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Simple but LOW security AES EBC implementation for Ruby
C Ruby
branch: master

README.md

FastAES - Simple but LOW security AES gem

This gem is a relic from 5 years ago, when libraries such as OpenSSL did not work correctly with Ruby. Use in new projects is strongly discouraged. The core Ruby OpenSSL library is faster and more secure.

Replacement Code

Refer to the Ruby OpenSSL documentation for details on how to leverage AES in Ruby:

cipher = OpenSSL::Cipher.new 'AES-128-CBC'
cipher.encrypt
iv = cipher.random_iv

pwd = 'some hopefully not too guessable password'
salt = OpenSSL::Random.random_bytes 16
iter = 20000
key_len = cipher.key_len
digest = OpenSSL::Digest::SHA256.new

key = OpenSSL::PKCS5.pbkdf2_hmac(pwd, salt, iter, key_len, digest)
cipher.key = key

# Now encrypt the data:
encrypted = cipher.update document
encrypted << cipher.final

As mentioned, alot has changed in the 5+ years since this gem was written. Please do not use it anymore.

Security Notice

A while back a github issue was filed highlighting that this gem supports ECB and not the (significantly) more secure CBC method. You can read more details on Wikipedia's ECB writeup.

From the article:

The disadvantage [of ECB] is that identical plaintext blocks are encrypted into identical ciphertext blocks; thus, it does not hide data patterns well. In some senses, it doesn't provide serious message confidentiality, and it is not recommended for use in cryptographic protocols at all.

If you're concerned about security, you need take responsibility for verifying whether this gem meets your requirements. It probably does not.

Original Intro

This is a simple implementation of AES (the US government's Advanced Encryption Standard, aka "Rijndael"), written in C for speed. You can read more on the Wikipedia AES Page. The algorithm itself was extracted from work by Christophe Devine for the open source Netcat clone sbd.

This code supports the main features of AES, specifically:

  • 128, 192, and 256-bit ciphers
  • Electronic Codebook (ECB) mode only - see Security Note
  • Encrypted blocks are padded at 16-bit boundaries (read more on padding)

You can read specifics about AES-ECB in the IPSec-related RFC 3602.

Example

Basic encryption/decryption with this gem:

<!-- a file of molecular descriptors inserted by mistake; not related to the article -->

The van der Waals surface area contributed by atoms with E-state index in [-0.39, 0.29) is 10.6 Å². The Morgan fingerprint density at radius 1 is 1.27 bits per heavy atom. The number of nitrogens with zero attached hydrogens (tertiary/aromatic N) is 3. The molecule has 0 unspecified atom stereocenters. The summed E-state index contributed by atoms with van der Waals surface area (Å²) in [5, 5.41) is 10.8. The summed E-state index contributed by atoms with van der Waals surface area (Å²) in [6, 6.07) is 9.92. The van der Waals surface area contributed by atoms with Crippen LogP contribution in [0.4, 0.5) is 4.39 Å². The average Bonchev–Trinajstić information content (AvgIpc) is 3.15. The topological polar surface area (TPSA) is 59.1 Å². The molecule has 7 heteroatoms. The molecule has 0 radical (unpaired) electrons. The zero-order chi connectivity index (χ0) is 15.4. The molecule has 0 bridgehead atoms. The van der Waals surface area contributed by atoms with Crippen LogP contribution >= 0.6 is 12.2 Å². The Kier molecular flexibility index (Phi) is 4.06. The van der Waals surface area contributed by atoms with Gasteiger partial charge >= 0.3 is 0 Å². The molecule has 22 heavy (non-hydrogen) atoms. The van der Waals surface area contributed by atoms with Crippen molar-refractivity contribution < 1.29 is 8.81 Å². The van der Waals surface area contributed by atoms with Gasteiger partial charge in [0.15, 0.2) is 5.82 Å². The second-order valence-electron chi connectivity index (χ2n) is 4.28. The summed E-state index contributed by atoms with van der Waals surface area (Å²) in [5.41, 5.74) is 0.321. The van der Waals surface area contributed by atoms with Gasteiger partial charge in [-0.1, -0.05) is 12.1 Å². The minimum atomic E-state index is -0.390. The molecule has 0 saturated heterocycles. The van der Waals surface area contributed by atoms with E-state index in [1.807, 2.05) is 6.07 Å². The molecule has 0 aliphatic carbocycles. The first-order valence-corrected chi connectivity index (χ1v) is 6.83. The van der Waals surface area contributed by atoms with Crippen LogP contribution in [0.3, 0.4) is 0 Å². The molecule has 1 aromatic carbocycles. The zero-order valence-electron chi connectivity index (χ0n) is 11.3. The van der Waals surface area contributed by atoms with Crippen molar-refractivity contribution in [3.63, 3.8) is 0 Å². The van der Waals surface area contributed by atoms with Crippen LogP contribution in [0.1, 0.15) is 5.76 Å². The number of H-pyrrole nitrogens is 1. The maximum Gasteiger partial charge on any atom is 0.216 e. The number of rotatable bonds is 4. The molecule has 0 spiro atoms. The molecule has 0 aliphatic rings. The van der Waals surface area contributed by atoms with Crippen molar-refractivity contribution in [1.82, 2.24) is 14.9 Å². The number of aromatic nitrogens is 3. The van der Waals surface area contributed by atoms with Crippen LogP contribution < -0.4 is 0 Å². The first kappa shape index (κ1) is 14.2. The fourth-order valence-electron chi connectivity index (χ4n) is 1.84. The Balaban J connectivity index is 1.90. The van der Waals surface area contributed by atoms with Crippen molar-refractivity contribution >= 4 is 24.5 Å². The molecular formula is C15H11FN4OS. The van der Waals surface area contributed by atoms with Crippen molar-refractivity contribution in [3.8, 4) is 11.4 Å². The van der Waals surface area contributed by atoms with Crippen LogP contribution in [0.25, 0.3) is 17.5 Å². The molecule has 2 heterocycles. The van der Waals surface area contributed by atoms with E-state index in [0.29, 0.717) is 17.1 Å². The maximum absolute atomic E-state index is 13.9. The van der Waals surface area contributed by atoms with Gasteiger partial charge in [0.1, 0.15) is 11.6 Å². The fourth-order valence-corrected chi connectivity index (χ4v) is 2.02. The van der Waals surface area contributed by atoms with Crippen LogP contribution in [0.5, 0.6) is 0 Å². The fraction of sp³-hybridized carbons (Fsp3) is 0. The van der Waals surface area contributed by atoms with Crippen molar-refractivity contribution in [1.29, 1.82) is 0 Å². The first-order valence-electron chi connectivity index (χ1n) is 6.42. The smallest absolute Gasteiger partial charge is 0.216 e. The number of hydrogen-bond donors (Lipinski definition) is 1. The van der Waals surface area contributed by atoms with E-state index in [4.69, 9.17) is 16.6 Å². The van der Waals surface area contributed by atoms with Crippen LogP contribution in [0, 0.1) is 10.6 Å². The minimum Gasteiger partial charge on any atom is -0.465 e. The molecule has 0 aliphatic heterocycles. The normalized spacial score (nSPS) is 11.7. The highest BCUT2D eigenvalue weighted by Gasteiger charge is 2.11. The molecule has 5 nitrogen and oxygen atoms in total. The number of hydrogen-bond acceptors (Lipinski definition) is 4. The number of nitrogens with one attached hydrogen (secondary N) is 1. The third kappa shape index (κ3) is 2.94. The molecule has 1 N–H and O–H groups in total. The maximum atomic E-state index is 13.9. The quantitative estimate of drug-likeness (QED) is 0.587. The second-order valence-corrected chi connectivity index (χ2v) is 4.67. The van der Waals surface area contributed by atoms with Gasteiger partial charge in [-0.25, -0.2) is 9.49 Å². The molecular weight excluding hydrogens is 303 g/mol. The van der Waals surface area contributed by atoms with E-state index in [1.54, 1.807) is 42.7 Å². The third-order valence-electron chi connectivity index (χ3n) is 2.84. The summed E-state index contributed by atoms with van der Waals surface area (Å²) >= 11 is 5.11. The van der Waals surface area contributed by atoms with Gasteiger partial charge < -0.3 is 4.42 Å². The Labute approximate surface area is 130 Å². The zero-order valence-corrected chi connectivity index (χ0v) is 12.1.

require 'fast-aes'

# key can be 128, 192, or 256 bits
key = '42#3b%c$dxyT,7a5=+5fUI3fa7352&^:'

aes = FastAES.new(key)

text = "Hey there, how are you?"

data = aes.encrypt(text)

puts aes.decrypt(data)   # "Hey there, how are you?"

Why AES?

SSL vs AES

I'm going to guess you're using Ruby with Rails, which means you're doing 90+% web development. In that case, if you need security, SSL is the obvious choice (and the right one).

But there will probably come a time, padawan, when you need a couple backend servers to talk - maybe job servers, or an admin port, or whatever. Maybe even a simple chat server.

You can setup SSL certificates for this but there's a good amount of maintenance overhead there. Or, you can directly use an encryption algorithm, such as AES. Setting up an SSH tunnel is another alternative, if you control both systems. I think it's easier to configure encryption as part of your application, rather than having to mess with each individual system, but that's me.

For more information on how SSL/AES/RC4/TLS all interact, read this article on SSL and AES

AES vs Other Encryption Standards

There are a bizillion (literally!) different encryption standards out there. If you have a PhD, and can't find a job, writing an encryption algorithm is a good thing to put on your resume - on the outside chance that someone will hire you and use it. If you don't possess the talent to write an encryption standard, you can spend hours trying to crack one - for similar reasons. As a result, of the many encryption alternatives, most are either (a) cracked or (b) covered by patents.

Personally, when it comes to encryption, I think choosing what the US government chooses is a decent choice. They tend to be "security conscious."

Author

Original AES C reference code by Christophe Devine. Thanks Christophe!

This gem copyright (c) 2010-2011 Nate Wiger. Released under the MIT License.

Permission is hereby granted, free of charge, to any person obtaining a copy of this software and associated documentation files (the "Software"), to deal in the Software without restriction, including without limitation the rights to use, copy, modify, merge, publish, distribute, sublicense, and/or sell copies of the Software, and to permit persons to whom the Software is furnished to do so, subject to the following conditions:

The above copyright notice and this permission notice shall be included in all copies or substantial portions of the Software.

THE SOFTWARE IS PROVIDED "AS IS", WITHOUT WARRANTY OF ANY KIND, EXPRESS OR IMPLIED, INCLUDING BUT NOT LIMITED TO THE WARRANTIES OF MERCHANTABILITY, FITNESS FOR A PARTICULAR PURPOSE AND NONINFRINGEMENT. IN NO EVENT SHALL THE AUTHORS OR COPYRIGHT HOLDERS BE LIABLE FOR ANY CLAIM, DAMAGES OR OTHER LIABILITY, WHETHER IN AN ACTION OF CONTRACT, TORT OR OTHERWISE, ARISING FROM, OUT OF OR IN CONNECTION WITH THE SOFTWARE OR THE USE OR OTHER DEALINGS IN THE SOFTWARE.

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